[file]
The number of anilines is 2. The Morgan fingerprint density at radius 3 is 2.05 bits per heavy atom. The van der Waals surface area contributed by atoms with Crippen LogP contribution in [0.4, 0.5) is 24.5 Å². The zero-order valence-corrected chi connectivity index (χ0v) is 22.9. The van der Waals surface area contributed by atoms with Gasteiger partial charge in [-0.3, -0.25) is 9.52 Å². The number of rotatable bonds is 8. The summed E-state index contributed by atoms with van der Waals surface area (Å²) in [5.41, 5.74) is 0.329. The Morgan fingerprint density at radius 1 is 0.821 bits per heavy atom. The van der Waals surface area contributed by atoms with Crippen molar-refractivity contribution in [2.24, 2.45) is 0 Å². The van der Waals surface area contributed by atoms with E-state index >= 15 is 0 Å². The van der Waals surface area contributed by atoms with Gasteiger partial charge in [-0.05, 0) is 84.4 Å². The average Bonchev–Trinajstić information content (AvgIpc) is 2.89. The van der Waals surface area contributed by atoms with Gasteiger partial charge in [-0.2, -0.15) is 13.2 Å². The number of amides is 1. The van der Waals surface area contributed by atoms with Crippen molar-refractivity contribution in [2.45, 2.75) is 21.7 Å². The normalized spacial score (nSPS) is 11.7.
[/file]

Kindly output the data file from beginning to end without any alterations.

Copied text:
The number of anilines is 2. The Morgan fingerprint density at radius 3 is 2.05 bits per heavy atom. The van der Waals surface area contributed by atoms with Crippen LogP contribution in [0.4, 0.5) is 24.5 Å². The zero-order valence-corrected chi connectivity index (χ0v) is 22.9. The van der Waals surface area contributed by atoms with Gasteiger partial charge in [-0.3, -0.25) is 9.52 Å². The number of rotatable bonds is 8. The summed E-state index contributed by atoms with van der Waals surface area (Å²) in [5.41, 5.74) is 0.329. The Morgan fingerprint density at radius 1 is 0.821 bits per heavy atom. The van der Waals surface area contributed by atoms with Crippen molar-refractivity contribution in [2.24, 2.45) is 0 Å². The van der Waals surface area contributed by atoms with E-state index >= 15 is 0 Å². The van der Waals surface area contributed by atoms with Gasteiger partial charge in [-0.05, 0) is 84.4 Å². The average Bonchev–Trinajstić information content (AvgIpc) is 2.89. The van der Waals surface area contributed by atoms with Gasteiger partial charge in [-0.2, -0.15) is 13.2 Å². The number of amides is 1. The van der Waals surface area contributed by atoms with Crippen molar-refractivity contribution in [2.45, 2.75) is 21.7 Å². The normalized spacial score (nSPS) is 11.7.